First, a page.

The political winds are a changin' here in Texas. A number of us opposed these tests from the very beginning and we've worked really hard for over 15 years now to let people know just how harmful they are despite the high-sounding rhetoric of "all children counting" and "leaving no child behind." In 2000, we had a whole federal court case around high-stakes testing and their disparate impact on Latinos, African Americans, special education children and English learners.
The harmful effects were already abundantly clear and in fact found their way into the final ruling by Judge Prado in 2000 (not that we won the case, but rather that the judge actually agreed to the finding of disparate impact).
Dr. Linda McNeil from Rice University and I even "lobbied" in Congress against NCLB in 2002 before it became law. For purposes of clarity, Dr. McNeil and I didn't lobby in the "paid lobbyist" sense in contrast to Kress who got paid handsomely to do so by the testing industry, but rather in the advocacy sense that went beyond us just making a presentation on Capitol Hill which we also did. We were guests of the late Senator Paul Wellstone who welcomed scholars like us from throughout the country to come and tell our Congressional delegations that represent us just how wrong-headed NCLB promised to be. Himself a former professor, as well, Senator Wellstone was equally passionate against the passage of this law, in particular because of its predicted harmful effects against special education children.
Nothwithstanding NCLB architect Sandy Kress' "fears," all national educational research organizations of any repute have denounced our uses of high-stakes standardized testing from the very beginning. It wasn't like it started out kinda' good and ended up being perverse; it was arguably so since the beginning. Or maybe how you saw this system of testing depended somewhat on what side of the testing equation you or your group occupied historically: "High" or "low" achiever.
If these tests were made for you/your group/your zip code, great; if they weren't, it was going to be a hard, long difficult political struggle to get out from under a yardstick that positioned you/your group for the spoils of the system, including tracking, socially constructed failure, low academic self-esteem and the like.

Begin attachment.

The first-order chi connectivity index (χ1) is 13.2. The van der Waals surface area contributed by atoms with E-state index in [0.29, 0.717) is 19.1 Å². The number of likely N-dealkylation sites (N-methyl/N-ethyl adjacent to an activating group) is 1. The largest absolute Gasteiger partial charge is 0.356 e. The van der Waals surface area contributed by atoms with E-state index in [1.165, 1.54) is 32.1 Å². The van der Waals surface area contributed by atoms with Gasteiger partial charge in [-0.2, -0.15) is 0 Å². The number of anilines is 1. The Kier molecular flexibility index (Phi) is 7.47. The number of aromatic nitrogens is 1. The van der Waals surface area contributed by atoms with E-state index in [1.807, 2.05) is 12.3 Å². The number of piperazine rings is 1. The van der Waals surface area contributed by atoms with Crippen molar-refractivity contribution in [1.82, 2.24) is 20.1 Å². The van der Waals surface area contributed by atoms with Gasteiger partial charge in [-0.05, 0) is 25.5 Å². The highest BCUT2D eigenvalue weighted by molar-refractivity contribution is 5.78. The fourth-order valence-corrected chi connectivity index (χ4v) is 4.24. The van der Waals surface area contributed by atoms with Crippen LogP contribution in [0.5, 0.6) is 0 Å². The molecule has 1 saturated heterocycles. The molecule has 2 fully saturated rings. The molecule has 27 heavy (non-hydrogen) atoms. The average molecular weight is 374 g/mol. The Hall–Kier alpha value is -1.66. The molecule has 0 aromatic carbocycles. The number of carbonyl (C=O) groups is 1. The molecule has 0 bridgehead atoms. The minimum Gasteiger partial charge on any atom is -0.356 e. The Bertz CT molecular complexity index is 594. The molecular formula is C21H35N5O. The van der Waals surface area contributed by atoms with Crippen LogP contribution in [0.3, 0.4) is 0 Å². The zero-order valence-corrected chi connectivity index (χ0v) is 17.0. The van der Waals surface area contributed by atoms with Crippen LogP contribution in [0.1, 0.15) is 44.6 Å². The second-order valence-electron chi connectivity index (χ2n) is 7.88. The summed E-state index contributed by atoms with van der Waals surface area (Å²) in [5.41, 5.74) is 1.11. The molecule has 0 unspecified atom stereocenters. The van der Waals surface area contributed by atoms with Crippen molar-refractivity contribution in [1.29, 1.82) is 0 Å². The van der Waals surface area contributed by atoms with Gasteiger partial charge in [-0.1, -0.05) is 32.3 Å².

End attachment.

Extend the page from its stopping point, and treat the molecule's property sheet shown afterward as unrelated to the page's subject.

So why all the animus now? Simple answer. Legislative over-reach due to the unabated, unchecked zeal by its adherents that resulted in a ridiculous number of tests—and the fact that what was happening to poor, children of color all along now was impacting white, middle class families whose parents finally decided that enough was enough. (Better late than never.)
Give me a break, Sandy Kress (see his pious rhetoric below), we were not ever—nor are we ever—going to test our way to equity. It woulda' happened by now if so.
Now reducing the number of tests and limiting their (ab)uses in and of themselves will not necessarily engender equity either, but they do limit the negative impacts of an important barrier to it so that we can focus on other things like authentic forms of learning and assessment. Rather than trying to micromanage every minute of their day, we need to actually free up our teachers to impart their craft.
If you want to think of alternatives to the current system and what accountability could be, consider this policy memorandum put together by our students and me from the University of Texas Center for Education Policy: http://tinyurl.com/occ3w6t
Texas and the nation, we do have options and it's way past time that we engage these seriously. Senator Seliger's Senate Bill 149 is a good step in this direction.
March 5, 2015 Updated: March 5, 2015 10:10pm
Congress is grappling with whether to overhaul or even repeal the 14-year-old law, creating uncertainty in the states about compliance. Federal officials, meanwhile, are considering whether to sanction Texas for failing to comply with federal rules on teacher evaluations.
Dissatisfaction with the law's requirements, and the influence of growing resistance to high-stakes testing among teachers and parents, is palpable at the Capitol. It could lead legislators to reduce state testing requirements to the bare minimum allowed under federal law.
The No Child Left Behind Act of 2001 might live in Washington, but its roots are in Texas.
As governor, George W. Bush advocated for an end to social promotion policies, focused on the importance of early reading ability and strengthened the accountability system put in place by his predecessor, Democrat Ann Richards. By 1999, the New York Times lauded Bush, then a presidential hopeful, as having helped turn Texas' public school system into an "emerging model of equity, progress and accountability."